The number of black-footed ferrets, North America’s most endangered mammal, has just grown by one. Scientists have successfully cloned the species, a first for any native, endangered animal species in North America.
Black-footed ferrets (Mustela nigripes) are just the second species to be cloned for genetic rescue, following the successful cloning of a Przewalski’s horse (Equus ferus przewalskii) last August.
The birth of the female ferret, dubbed Elizabeth Ann, was the result of years of work conducted by the biotechnology nonprofit Revive & Retore, the U.S. Fish and Wildlife Service, the for-profit company ViaGen Pets & Equine, San Diego Zoo Global and the Association of Zoos and Aquariums. Its cells were first banked in 1988.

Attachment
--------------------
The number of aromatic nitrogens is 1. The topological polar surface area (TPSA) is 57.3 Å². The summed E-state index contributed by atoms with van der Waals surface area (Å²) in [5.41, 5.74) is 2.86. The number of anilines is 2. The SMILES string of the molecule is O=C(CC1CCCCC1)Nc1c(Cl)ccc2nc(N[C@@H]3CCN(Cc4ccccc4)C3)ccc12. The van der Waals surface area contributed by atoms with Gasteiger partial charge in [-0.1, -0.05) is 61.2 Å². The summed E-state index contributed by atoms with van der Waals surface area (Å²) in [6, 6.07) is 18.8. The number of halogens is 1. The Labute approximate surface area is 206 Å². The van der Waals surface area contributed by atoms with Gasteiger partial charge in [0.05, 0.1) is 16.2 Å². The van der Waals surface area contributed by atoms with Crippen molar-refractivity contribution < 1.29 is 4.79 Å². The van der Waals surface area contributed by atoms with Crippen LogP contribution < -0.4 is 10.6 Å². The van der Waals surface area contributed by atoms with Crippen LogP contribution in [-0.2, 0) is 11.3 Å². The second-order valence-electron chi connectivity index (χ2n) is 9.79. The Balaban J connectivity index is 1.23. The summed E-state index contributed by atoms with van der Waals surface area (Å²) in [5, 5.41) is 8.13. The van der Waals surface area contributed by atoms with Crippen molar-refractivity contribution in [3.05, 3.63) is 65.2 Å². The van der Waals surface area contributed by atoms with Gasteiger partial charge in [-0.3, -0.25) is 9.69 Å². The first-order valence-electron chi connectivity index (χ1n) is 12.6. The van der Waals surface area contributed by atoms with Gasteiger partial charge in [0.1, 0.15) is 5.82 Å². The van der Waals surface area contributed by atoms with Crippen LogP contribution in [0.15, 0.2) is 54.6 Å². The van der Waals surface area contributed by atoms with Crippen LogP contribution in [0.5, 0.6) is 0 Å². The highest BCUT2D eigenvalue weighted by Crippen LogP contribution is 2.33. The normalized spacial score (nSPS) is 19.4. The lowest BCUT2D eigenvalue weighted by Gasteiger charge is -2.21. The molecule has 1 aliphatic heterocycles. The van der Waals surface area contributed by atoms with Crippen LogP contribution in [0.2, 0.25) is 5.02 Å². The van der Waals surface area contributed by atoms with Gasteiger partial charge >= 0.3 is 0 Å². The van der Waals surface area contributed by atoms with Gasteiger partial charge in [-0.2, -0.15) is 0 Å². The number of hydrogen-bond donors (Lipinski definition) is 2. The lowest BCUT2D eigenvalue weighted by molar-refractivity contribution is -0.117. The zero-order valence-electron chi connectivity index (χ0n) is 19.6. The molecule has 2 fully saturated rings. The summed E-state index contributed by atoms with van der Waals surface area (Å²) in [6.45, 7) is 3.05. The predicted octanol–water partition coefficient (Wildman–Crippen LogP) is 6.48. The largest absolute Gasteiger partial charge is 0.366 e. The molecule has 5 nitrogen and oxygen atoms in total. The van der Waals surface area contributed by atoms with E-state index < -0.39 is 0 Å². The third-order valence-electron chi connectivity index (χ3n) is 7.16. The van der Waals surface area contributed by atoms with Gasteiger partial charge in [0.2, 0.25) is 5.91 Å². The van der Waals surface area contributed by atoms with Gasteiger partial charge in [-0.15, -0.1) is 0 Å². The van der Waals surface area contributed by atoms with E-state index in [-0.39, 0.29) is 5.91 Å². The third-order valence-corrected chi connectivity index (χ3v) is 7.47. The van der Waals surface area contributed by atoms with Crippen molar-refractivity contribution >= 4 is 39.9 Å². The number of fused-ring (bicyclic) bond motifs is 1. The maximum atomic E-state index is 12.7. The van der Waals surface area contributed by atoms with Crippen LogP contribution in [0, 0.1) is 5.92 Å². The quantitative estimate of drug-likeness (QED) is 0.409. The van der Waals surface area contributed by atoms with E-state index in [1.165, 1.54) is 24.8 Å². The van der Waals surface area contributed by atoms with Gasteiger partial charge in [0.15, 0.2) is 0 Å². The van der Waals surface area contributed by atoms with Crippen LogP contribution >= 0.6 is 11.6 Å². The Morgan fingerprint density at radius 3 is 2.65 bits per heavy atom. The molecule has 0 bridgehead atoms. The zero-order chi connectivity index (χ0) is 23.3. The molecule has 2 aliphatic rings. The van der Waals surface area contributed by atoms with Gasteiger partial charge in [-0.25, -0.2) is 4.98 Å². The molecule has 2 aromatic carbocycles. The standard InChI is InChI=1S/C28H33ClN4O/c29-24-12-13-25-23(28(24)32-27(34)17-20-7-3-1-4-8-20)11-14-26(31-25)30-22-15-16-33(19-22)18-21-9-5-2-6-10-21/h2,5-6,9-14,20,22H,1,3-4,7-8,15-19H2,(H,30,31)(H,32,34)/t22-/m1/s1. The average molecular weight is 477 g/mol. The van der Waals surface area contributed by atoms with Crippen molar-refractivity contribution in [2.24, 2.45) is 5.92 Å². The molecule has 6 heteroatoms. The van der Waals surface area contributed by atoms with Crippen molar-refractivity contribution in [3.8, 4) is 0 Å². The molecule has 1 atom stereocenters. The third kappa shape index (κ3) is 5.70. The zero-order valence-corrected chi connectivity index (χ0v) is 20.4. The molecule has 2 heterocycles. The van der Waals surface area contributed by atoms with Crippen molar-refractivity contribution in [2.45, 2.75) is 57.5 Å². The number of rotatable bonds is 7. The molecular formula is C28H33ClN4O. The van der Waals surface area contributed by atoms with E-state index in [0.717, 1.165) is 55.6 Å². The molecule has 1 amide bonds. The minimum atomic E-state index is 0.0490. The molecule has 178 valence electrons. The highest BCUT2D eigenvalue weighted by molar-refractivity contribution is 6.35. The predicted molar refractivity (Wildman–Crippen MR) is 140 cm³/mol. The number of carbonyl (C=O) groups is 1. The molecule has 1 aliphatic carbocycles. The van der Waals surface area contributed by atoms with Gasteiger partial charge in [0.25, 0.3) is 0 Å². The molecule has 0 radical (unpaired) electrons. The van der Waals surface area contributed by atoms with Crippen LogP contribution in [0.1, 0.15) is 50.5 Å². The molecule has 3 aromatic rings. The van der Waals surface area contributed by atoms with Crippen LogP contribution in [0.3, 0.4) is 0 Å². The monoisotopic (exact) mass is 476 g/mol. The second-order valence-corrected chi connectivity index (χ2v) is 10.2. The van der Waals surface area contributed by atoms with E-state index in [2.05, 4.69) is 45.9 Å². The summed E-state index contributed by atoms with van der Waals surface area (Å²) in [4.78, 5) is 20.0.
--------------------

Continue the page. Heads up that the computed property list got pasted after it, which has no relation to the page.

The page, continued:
“Cloned siblings are on the way,” writes the New York Times, “and potential (cloned) mates are already being lined up. If successful, the project could bring needed genetic diversity to the endangered species. And it marks another promising advance in the wider effort to use cloning to retrieve an ever-growing number of species from the brink of extinction.”
Black-footed ferrets were once thought to be extinct. Federal reintroduction efforts are underway to restore them to the wild.
Read more from the New York Times.